DEC 14, 2017 06:40 AM PST

Typhoid Fever Toxin Targets Sugary Cells

WRITTEN BY: Kara Marker

A new study from Cornell University explains why the current vaccine for typhoid fever is only partially effective. Salmonella typhi, the bacterial agent responsible for the disease, has eluded scientists aiming to decipher its molecular mechanisms of infection, but the new study, published in the journal Nature Microbiology, uncovers several important details.

Colorized scanning electron micrograph of the foodborne pathogen Salmonella enteritidis, the most common in the United States alongside Salmonella typhimurium.

Even in the 21st century, typhoid fever continues to spread as a result of poor sanitation, affecting over 21 million people worldwide. A typhoid fever infection, which is preventable and treatable with antibiotics, causes symptoms such as fever, weakness, stomach pains, headache, and loss of appetite. Salmonella typhi only lives in humans, carried in the bloodstream and intestinal tract and discarded in feces. The bacteria can live both inside and outside the cells it infects.

When Salmonella typhi live inside cells, they produce the typhoid toxin, which then generates the symptoms characteristic of typhoid fever. The current vaccine for typhoid fever, a drug called Typhoid Vaccine Live Oral Ty21a, is effective against the bacteria but not the toxin.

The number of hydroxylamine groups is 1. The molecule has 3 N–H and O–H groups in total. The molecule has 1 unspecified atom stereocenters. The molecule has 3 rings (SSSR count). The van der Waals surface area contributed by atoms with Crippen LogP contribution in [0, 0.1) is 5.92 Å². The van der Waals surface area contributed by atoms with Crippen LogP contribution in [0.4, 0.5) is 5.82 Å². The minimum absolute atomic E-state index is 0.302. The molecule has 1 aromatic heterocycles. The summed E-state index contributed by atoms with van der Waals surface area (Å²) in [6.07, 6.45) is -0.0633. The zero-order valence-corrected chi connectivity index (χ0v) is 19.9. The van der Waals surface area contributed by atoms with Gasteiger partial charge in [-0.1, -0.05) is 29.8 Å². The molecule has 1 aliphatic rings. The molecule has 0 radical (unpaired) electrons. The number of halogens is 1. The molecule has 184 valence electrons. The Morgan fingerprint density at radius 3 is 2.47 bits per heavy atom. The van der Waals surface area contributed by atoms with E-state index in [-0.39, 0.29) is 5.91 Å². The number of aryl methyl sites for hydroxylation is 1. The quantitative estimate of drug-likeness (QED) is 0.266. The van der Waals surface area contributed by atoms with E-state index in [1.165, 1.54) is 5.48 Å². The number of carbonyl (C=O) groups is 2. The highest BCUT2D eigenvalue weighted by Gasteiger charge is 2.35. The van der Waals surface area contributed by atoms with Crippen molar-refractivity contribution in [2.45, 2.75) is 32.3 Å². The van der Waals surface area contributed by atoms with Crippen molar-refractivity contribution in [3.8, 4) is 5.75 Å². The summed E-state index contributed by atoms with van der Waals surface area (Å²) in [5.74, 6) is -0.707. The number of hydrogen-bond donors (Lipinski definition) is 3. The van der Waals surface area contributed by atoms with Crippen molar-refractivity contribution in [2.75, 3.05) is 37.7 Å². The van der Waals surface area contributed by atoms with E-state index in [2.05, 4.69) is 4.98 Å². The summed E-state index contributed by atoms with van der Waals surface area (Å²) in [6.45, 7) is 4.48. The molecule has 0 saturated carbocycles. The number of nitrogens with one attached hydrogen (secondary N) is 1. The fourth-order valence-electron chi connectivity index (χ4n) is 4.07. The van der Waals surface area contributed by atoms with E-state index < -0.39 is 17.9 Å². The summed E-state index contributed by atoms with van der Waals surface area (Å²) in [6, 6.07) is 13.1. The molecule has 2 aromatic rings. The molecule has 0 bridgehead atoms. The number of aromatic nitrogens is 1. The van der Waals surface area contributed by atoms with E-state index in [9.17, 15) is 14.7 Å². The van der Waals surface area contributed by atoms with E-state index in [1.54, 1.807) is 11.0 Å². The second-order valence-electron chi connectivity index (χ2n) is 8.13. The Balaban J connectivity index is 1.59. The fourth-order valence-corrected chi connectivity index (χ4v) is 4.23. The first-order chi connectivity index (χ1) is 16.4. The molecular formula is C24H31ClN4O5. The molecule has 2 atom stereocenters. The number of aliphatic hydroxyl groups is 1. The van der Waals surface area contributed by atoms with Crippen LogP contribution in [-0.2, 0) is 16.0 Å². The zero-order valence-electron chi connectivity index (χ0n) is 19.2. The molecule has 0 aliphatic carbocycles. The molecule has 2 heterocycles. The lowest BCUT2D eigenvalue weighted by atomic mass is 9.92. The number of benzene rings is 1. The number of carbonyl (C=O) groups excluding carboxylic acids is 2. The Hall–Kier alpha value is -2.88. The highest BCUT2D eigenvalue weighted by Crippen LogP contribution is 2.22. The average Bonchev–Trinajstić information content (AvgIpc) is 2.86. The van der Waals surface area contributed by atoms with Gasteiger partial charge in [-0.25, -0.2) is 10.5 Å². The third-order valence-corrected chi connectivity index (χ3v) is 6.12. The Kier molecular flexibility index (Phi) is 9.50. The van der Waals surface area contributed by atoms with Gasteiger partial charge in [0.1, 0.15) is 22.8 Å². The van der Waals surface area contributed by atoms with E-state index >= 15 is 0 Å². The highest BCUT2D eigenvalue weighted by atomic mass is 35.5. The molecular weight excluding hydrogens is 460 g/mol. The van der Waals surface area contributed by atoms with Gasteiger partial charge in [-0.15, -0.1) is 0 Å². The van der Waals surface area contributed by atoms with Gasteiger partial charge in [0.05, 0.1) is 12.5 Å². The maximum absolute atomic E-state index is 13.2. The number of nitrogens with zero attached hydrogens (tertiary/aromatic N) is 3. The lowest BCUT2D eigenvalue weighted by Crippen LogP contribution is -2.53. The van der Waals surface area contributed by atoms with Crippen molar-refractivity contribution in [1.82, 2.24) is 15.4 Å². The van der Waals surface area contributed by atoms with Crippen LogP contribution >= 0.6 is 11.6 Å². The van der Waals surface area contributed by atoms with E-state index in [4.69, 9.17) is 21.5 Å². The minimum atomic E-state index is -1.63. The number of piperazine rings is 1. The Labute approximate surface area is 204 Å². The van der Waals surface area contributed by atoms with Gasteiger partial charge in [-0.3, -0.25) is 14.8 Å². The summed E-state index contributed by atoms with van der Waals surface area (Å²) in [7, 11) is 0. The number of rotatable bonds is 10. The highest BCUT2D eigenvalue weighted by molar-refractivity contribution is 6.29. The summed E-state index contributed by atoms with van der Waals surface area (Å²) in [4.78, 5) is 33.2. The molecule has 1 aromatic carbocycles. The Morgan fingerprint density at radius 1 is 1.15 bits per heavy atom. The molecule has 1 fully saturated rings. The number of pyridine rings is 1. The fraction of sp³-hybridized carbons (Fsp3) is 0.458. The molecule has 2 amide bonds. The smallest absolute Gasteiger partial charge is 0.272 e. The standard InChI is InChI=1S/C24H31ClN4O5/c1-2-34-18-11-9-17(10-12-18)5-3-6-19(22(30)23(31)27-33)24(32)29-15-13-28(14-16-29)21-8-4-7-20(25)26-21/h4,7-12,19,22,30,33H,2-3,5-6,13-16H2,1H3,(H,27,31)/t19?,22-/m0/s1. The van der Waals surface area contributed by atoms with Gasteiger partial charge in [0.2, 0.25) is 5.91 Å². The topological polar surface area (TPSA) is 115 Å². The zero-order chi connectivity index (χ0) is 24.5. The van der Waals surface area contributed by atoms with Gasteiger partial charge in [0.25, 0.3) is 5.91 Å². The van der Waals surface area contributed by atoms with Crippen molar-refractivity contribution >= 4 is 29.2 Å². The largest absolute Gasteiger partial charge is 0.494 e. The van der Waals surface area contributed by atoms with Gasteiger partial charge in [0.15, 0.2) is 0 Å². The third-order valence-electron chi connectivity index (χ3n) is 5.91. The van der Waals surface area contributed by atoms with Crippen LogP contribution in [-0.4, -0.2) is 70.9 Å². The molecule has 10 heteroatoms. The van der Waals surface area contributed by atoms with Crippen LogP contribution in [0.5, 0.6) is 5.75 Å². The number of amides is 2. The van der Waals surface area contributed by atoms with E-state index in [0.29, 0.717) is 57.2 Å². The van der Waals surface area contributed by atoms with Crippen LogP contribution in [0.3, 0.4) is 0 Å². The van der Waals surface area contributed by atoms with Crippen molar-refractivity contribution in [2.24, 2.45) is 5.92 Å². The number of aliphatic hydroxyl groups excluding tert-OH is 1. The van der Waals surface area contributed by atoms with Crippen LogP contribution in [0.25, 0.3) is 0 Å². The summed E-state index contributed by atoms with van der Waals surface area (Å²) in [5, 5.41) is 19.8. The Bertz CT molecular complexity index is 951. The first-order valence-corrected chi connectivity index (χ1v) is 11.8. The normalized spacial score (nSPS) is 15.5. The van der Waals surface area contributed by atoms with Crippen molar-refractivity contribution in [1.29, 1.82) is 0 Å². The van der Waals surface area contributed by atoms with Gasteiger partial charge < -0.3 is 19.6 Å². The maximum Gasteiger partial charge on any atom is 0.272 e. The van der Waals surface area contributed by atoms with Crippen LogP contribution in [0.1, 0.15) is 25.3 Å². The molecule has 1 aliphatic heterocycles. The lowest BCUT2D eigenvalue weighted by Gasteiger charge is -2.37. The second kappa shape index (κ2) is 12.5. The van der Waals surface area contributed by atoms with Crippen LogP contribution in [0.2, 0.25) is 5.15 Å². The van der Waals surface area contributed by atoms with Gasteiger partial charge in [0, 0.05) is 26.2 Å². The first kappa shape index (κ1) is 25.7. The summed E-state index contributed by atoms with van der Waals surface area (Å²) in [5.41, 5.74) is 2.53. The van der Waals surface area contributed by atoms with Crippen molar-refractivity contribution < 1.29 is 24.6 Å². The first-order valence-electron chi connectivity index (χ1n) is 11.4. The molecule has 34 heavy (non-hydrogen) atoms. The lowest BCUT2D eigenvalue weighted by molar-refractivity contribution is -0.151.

How does the typhoid toxin work? It searches for cells to intoxicate that express specific sugars, for their binding abilities. This attraction to sugar leads scientists to think that there’s a possibility of intervening at this level.

"Intriguingly, our study shows that the typhoid toxin targets both the immune system and central nervous system," explained senior author Jeongmin Song. "This represents a new paradigm in the infectious agents' incursion of the host."

Song and his team are looking at new, sugar-based treatment options to combine with Ty21a instead of just applying Ty21a alone. This approach could also work for other diseases where microorganisms are attracted to sugars for their binding capabilities.

"What's most exciting is that our results provide insights that may help the development of potential prophylactics and therapeutics to prevent and treat typhoid fever," Song explained.

Sources: CDC, Cornell University

About the Author
  • I am a scientific journalist and enthusiast, especially in the realm of biomedicine. I am passionate about conveying the truth in scientific phenomena and subsequently improving health and public awareness. Sometimes scientific research needs a translator to effectively communicate the scientific jargon present in significant findings. I plan to be that translating communicator, and I hope to decrease the spread of misrepresented scientific phenomena! Check out my science blog: ScienceKara.com.
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